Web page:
Baylor St. Luke's Medical Center on Friday resumed its heart transplant program as planned after a voluntary suspension earlier this month.
St. Luke's on June 1 announced a voluntary suspension of its heart transplant program for 14 days. St. Luke's is where famed surgeon Denton Cooley in the 1960s completed one of the first heart transplants. At St. Luke's, O.H. Frazier—Cooley's protégé—has sought to develop a total mechanical replacement for the human heart.
The decision to suspend the program followed deaths of two heart transplant patients in recent weeks, as well as a news investigation that was critical of the renowned heart program. In addition, surgeon Masahiro Ono left St. Luke's for a different job shortly before the suspension was announced.
ProPublica and the Houston Chronicle in a series in recent weeks reported that St. Luke's heart transplant program completed "an outsized number of transplants" that resulted in deaths in recent years and had several leading physicians depart. In addition, colleagues voiced concerns to hospital leaders about the program's direction under Jeffrey Morgan, who took over as surgical director in 2016, ProPublica's Charles Ornstein and the Houston Chronicle's Mike Hixenbaugh report.
Officials with St. Luke's and Baylor College of Medicine had defended the program, citing improvements in its one-year survival rate, according to Ornstein and Hixenbaugh. However, out of nine patients who had heart transplants at St. Luke's this year, at least three have died, according to interviews with patients' family members, information provided by the hospital, and United Network for Organ Sharing data, Ornstein and Hixenbaugh reported.
When the suspension was announced, Doug Lawson, CEO of Catholic Health Initiatives' Texas Division, which owns St. Luke's, said, "Although extensive reviews are conducted on each unsuccessful transplant, the recent patient outcomes deserve an in-depth review before we move forward with the program."
St. Luke's on Friday announced it has reactivated the program.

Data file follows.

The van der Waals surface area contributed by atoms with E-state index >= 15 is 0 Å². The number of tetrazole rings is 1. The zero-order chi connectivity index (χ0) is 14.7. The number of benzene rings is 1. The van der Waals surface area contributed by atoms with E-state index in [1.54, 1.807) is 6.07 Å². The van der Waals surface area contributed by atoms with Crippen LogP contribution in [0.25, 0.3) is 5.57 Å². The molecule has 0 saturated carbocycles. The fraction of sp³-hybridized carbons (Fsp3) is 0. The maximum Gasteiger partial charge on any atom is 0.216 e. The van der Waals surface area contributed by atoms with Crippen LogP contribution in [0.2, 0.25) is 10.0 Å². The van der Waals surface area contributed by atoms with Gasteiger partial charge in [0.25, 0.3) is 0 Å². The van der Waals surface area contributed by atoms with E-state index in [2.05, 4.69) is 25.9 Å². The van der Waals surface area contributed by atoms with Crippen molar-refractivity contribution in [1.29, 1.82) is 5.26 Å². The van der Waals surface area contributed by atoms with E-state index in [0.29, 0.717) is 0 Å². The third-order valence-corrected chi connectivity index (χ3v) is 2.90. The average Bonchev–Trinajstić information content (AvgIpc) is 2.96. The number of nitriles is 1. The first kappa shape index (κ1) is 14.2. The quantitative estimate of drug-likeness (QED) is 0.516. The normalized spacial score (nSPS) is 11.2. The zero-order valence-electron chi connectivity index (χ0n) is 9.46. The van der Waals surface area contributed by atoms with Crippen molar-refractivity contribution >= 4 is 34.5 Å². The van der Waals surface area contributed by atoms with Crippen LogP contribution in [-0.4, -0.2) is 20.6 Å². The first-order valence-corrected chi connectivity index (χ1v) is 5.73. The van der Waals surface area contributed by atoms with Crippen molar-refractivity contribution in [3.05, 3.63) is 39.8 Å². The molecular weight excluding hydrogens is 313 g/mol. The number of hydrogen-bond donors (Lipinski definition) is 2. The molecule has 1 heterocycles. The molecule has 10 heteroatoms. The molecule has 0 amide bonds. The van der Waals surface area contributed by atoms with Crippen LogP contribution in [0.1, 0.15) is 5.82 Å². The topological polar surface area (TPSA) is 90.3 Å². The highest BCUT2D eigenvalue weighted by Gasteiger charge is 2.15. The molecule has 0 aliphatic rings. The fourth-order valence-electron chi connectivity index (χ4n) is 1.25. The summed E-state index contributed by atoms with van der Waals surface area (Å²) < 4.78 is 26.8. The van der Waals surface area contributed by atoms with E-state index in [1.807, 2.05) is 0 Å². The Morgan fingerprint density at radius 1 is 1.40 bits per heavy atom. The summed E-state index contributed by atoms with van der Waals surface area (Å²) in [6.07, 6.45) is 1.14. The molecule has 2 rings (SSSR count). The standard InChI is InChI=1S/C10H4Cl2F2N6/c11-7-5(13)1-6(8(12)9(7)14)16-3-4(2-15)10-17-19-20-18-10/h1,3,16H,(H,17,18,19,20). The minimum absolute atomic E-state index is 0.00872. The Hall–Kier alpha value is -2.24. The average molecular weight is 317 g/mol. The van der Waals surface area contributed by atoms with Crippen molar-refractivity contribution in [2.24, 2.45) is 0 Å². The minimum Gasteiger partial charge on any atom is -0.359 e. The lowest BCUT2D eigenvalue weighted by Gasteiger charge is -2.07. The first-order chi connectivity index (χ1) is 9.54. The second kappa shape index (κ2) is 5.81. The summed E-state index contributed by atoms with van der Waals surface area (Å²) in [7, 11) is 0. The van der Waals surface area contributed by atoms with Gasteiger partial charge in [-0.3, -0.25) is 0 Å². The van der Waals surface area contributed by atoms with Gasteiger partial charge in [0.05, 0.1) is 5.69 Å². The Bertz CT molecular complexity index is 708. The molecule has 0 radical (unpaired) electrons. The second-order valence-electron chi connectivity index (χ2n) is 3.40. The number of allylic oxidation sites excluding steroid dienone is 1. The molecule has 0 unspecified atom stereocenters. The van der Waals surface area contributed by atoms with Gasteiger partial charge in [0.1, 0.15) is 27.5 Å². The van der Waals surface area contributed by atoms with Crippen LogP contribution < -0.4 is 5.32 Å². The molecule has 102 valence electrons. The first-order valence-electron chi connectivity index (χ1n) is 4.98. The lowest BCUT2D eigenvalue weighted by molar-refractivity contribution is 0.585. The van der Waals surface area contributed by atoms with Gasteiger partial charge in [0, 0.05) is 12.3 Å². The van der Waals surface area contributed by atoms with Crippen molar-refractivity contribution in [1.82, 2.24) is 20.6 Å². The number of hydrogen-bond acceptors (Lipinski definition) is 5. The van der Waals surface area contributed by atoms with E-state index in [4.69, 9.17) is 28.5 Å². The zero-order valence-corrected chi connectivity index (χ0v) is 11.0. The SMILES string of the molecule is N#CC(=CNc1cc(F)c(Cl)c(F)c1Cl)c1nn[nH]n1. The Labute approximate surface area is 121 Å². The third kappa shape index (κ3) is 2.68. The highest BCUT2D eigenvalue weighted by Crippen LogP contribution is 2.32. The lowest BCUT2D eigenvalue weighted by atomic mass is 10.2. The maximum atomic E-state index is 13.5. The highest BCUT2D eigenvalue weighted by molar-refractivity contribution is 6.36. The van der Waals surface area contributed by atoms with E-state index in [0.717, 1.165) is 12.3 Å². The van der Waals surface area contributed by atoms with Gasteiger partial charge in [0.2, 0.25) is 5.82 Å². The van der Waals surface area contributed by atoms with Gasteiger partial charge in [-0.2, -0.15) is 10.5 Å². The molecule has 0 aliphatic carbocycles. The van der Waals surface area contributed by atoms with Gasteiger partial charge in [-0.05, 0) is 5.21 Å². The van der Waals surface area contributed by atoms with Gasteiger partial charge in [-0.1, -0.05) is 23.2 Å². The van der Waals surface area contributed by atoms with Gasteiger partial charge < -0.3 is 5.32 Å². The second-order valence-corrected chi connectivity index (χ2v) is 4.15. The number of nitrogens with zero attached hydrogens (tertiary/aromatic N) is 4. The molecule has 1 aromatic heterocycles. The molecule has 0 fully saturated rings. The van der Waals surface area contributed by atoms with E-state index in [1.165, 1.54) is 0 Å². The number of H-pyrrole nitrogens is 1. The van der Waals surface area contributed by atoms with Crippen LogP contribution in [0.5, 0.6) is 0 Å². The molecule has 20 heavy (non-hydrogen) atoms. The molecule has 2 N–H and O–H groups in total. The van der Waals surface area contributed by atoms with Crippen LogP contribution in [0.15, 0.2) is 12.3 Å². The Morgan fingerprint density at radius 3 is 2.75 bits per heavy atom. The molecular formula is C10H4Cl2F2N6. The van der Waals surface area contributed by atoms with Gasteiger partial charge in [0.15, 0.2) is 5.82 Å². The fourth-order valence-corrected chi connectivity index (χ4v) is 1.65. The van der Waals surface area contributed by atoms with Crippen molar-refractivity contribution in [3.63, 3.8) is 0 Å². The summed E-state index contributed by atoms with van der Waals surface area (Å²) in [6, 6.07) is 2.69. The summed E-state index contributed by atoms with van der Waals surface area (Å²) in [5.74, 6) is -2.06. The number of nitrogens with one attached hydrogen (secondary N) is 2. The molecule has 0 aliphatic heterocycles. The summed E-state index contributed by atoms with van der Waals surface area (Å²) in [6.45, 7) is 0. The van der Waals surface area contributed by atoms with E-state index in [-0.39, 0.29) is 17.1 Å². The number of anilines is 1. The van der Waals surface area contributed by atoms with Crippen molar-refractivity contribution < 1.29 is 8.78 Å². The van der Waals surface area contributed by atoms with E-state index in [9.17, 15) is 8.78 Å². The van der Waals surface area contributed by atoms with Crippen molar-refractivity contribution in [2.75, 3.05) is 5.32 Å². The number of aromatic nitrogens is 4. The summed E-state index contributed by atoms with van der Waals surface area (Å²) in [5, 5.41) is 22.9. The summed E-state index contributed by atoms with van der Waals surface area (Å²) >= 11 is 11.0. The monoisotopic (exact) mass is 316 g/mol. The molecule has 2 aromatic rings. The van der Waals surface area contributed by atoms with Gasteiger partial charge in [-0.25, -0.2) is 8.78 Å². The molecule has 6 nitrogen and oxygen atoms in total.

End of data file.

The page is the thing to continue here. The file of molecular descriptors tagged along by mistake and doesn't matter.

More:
St. Luke's in a written statement said the review "did not identify systemic issues related to the quality of the program."
Lawson said, "After reviewing two recent cases and taking steps to strengthen the heart transplant team, we are confident that the program is ready to move forward and serve the critically ill patients and their families who have placed their trust in us."
The hospital said it has introduced several changes to the program. For instance, St. Luke's said it has incorporated new "parameters and benchmarks" for selecting patients for the heart transplant waiting list and has "streamlined" daily rounds.
The hospital has also convened a special committee to study other changes it could make to improve the program and ensure that it communicates transparently with patients and their families, St. Luke's said in a statement.
Further, the hospital is broadening the role of Gabriel Loor—the hospital's top lung transplant surgeon, according to Ornstein and Hixenbaugh—to include working directly with the heart program's surgical director, Jeffrey Morgan. Loor has performed "more than 20" heart transplants, according to St. Luke's.
In addition, St. Luke's is recruiting two more cardiac surgeons, according to Ornstein and Hixenbaugh.
Paul Klotman, president and CEO of Baylor College of Medicine, in a statement said, "Baylor St. Luke's believes strongly that improvement is a never-ending process." He continued, "Although this voluntary pause in the program is complete, we will continue to recruit additional surgical and clinical expertise, refine procedures and practices, and implement improvements as soon as we identify opportunities."
Consultant disputes readiness
Alexander Aussi, a San Antonio-based transplant consultant, had forecasted the suspension would last longer than 14 days and that St. Luke's would make major changes to improve care. He said he thinks St. Luke's has more work to do, according to Ornstein and Hixenbaugh. "I still believe they have an organic issue that is multifactorial," Aussi said. "It's not one surgeon or one physician. It's multiple issues that stemmed from a myriad of problems that culminated in these outcomes we've seen at St. Luke's."
Lawson, however, expressed confidence that any problems had been resolved: "Our unwavering focus is always to ensure our patients receive the best possible medical care, and in ways that reflect our core values of reverence, integrity, compassion, and excellence," he said (Ornstein/Hixenbaugh, ProPublica/Houston Chronicle, 6/15; AP/Modern Healthcare, 6/15).
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